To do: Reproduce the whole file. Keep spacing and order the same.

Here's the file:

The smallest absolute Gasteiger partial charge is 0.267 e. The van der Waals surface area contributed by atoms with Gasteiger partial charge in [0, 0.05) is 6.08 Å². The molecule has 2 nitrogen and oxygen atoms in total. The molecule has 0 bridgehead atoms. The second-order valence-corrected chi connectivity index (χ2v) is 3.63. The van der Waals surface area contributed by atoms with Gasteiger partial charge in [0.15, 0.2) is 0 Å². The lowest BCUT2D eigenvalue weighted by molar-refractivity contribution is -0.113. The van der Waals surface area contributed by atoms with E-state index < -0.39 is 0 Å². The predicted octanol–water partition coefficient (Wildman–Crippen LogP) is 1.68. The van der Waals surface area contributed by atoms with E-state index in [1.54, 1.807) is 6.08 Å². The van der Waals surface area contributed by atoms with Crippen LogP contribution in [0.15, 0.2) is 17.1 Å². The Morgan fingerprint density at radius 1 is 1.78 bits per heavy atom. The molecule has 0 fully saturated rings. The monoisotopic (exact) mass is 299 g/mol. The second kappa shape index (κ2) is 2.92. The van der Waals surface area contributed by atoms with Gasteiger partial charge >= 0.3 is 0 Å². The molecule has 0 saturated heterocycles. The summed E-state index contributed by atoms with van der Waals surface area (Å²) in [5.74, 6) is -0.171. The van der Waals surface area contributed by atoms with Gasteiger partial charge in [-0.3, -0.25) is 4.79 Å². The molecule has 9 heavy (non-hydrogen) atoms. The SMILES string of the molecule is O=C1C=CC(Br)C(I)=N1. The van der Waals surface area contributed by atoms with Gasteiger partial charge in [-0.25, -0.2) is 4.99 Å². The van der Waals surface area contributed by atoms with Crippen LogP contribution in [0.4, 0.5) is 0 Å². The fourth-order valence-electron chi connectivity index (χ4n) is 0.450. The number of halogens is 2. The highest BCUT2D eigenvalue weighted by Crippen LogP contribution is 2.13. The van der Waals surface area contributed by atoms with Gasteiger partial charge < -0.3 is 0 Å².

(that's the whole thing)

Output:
The smallest absolute Gasteiger partial charge is 0.267 e. The van der Waals surface area contributed by atoms with Gasteiger partial charge in [0, 0.05) is 6.08 Å². The molecule has 2 nitrogen and oxygen atoms in total. The molecule has 0 bridgehead atoms. The second-order valence-corrected chi connectivity index (χ2v) is 3.63. The van der Waals surface area contributed by atoms with Gasteiger partial charge in [0.15, 0.2) is 0 Å². The lowest BCUT2D eigenvalue weighted by molar-refractivity contribution is -0.113. The van der Waals surface area contributed by atoms with E-state index < -0.39 is 0 Å². The predicted octanol–water partition coefficient (Wildman–Crippen LogP) is 1.68. The van der Waals surface area contributed by atoms with E-state index in [1.54, 1.807) is 6.08 Å². The van der Waals surface area contributed by atoms with Crippen LogP contribution in [0.15, 0.2) is 17.1 Å². The Morgan fingerprint density at radius 1 is 1.78 bits per heavy atom. The molecule has 0 fully saturated rings. The monoisotopic (exact) mass is 299 g/mol. The second kappa shape index (κ2) is 2.92. The van der Waals surface area contributed by atoms with Gasteiger partial charge >= 0.3 is 0 Å². The molecule has 0 saturated heterocycles. The summed E-state index contributed by atoms with van der Waals surface area (Å²) in [5.74, 6) is -0.171. The van der Waals surface area contributed by atoms with Gasteiger partial charge in [-0.3, -0.25) is 4.79 Å². The molecule has 9 heavy (non-hydrogen) atoms. The SMILES string of the molecule is O=C1C=CC(Br)C(I)=N1. The van der Waals surface area contributed by atoms with Gasteiger partial charge in [-0.25, -0.2) is 4.99 Å². The van der Waals surface area contributed by atoms with Crippen LogP contribution in [0.4, 0.5) is 0 Å². The fourth-order valence-electron chi connectivity index (χ4n) is 0.450. The number of halogens is 2. The highest BCUT2D eigenvalue weighted by Crippen LogP contribution is 2.13. The van der Waals surface area contributed by atoms with Gasteiger partial charge < -0.3 is 0 Å².